Fourth Sunday in Ordinary Time at Mississippi Abbey

[Scripture Readings: Jer 1:4-5, 17-19; 1 Cor 13:4-13; Lk 4:21-30]

Edgar Allan Poe begins one of his horror stories with this foreboding promise: “The thousand injuries of Fortunato I had borne as best I could, but when he ventured on insult I vowed revenge.1 The terrible end of Fortunato is foreshadowed in this dramatic beginning. A nobleman, named Montresor, tells of the carnival night he took his revenge by luring the unsuspecting Fortunato deep down into the wine cellars of the vaults under his palazzo to sample a rare and valuable wine. Drinking along the way through the caverns, they recall his family coat of arms showing a huge foot crushing the head of a snake under the motto, “No one attacks me with impunity.” The unfortunate Fortunato, by now suitably intoxicated, comes to a catacomb in the wine cellars where the avenger quickly chains him to the wall and begins closing the narrow crypt with stones until it is sealed tight, ignoring the poor man’s cries for mercy. Sadly, the noble Montressor got away with murder.

It’s a shocking and vengeful story of one man’s inhumanity to another. We shudder at this capacity for cruelty, knowing that through the window of fiction we are looking at the terrible reality of evil in our world. It’s not what we want to hear on a bright Sunday morning when we come together to pray, is it? But today’s story of Jesus at Nazareth is equally shocking.

However, our familiarity with the Gospel desensitizes us, dulls our sense of horror at what happened right here at the beginning of Jesus’ public ministry. The violence of Jesus’ own neighbors foreshadows the terrible cruelty of Jesus’ crucifixion. The last week of his life is already previewed on this first day of his preaching at Nazareth. The Palm Sunday shouts of “Hosanna to the Son of David” that will turn into cries for crucifixion are present here in the synagogue of his own town. At first all speak well of him. They wonder at the gracious words that proceed from his mouth, until he pulls aside the veil and uncovers the evil within them. At once they rise up with cries of wrath and rush upon Jesus to hurl him down headlong from the brow of the precipice at Nazareth. Mary, his mother, must have been there with a sword piercing her heart just as she would be there at the foot of the cross. But her neighbors didn’t get away with it, not yet.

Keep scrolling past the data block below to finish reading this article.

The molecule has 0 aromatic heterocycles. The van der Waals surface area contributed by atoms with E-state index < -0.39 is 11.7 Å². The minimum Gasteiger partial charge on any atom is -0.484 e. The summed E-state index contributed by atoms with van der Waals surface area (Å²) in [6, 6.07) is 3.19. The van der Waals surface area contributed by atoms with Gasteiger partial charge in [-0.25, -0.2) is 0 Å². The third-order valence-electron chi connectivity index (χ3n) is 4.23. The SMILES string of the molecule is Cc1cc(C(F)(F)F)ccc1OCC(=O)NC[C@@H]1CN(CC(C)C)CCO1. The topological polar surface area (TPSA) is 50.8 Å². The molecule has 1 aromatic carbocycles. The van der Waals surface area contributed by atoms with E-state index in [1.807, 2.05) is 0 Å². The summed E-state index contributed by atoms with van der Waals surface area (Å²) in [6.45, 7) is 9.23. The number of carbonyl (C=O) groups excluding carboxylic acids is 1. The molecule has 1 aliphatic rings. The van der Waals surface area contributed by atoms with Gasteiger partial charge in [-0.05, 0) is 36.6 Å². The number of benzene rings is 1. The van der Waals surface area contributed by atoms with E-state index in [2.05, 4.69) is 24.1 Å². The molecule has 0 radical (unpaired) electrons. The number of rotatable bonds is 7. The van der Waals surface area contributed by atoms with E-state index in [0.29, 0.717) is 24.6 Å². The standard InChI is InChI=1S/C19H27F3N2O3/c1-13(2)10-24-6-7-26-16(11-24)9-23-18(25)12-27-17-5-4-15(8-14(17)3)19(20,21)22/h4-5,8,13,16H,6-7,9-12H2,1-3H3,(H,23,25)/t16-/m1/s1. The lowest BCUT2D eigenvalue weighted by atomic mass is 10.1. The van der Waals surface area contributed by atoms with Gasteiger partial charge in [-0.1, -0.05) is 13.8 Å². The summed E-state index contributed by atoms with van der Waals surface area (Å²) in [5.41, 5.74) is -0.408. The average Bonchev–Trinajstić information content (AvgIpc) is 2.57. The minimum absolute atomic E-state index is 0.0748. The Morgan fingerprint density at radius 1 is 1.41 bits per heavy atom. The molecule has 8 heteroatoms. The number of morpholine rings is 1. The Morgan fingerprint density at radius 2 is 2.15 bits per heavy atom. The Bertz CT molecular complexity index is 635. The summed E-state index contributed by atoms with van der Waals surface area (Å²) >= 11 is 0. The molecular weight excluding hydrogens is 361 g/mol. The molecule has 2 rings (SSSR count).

The insults with which the unfortunate Fortunato attacked Montresor with an impunity that could not be borne, incited a terrible revenge. But in Jesus, the people of Nazareth meet a Physician who lances their sores not to insult them but to heal them, and they react with murderous intent, unable to bear the fuller’s soap that would wash them clean, or the refiner’s fire that would purify them like silver and gold. We must shudder at this foreboding story that will end with Jesus nailed to the cross. But thank goodness Jesus’ death was not the end of the story. Unlike Fortunato who remained entombed in his catacomb, Jesus will leave the cave of his tomb at Easter, totally triumphant over death. And here at Nazareth, Jesus foreshadows his resurrection and ascension when he passes unbound through the midst of his countrymen on top of the hill and leaves them to ponder the mystery of who he really is.